“If you follow the river north from Mora, you will reach a community with a dark, insular spirit”. Embedded in this historical enigma of a place and its people, Elf Dalia by Maja Daniels weaves together a narrative born out of the Swedish valley of Älvdalen. Daniels combines photographs taken from 2011 to 2017 with curious pictures from a local archive amassed by a man named Tenn Lars Persson (1878 –1938), a local inventor, mechanic and photographer. These two artists come together across centuries to create a coherent narrative; in doing so, Elf Dalia naturally draws attention to possible fictions of documentary photography. Layered with the relics of this remote region, which to this day speaks the near-extinct ancient language of Elfdalian, this book explores how the myth and ritual of its past is compromised by contemporary living.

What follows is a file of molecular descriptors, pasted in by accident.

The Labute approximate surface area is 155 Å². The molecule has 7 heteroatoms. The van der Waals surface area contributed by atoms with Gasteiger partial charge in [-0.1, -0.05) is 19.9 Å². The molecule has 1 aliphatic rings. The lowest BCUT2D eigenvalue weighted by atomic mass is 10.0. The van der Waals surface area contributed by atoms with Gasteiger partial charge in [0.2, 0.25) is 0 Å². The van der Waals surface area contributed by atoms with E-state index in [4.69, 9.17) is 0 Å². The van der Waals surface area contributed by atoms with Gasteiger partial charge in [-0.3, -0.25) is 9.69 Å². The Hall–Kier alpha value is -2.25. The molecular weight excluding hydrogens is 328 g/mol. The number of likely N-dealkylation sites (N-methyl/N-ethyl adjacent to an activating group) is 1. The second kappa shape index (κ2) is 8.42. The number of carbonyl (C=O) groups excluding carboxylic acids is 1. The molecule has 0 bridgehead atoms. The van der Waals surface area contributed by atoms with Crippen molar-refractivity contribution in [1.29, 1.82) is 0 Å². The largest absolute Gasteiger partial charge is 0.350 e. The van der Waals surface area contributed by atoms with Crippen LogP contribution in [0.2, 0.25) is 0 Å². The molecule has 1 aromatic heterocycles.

The region’s geographical isolation, delineated by forest, mountains and lakes, sits at the core of Daniels’ and Persson’s work. A snow-covered landscape creates an eerie setting that calls to mind the witch trials that originated in the region in 1668. Persson’s early photographic experimentation results in strange, uncanny photographs: in one, two men seem to hover mid air, in another, two women sit together on a crescent moon. Woven within these works, Daniels photographs preside in a similar territory, spanning the mystical and vernacular with a kindred symbolic language. Like Persson, she depicts the day-to-day life of this community: in their homes, by the lake, with their families. Yet emerging from this sense of the community are portraits illustrating a younger generation as it tries to negotiate the friction between tradition and modernity in Älvdalen. In Elf Dalia, Daniels enters into dialogue with Persson in order to reinforce the community’s unique eccentricity and to question when an historical continuity and pride becomes insularity, when rituals of myth and storytelling might evoke a dark spirit.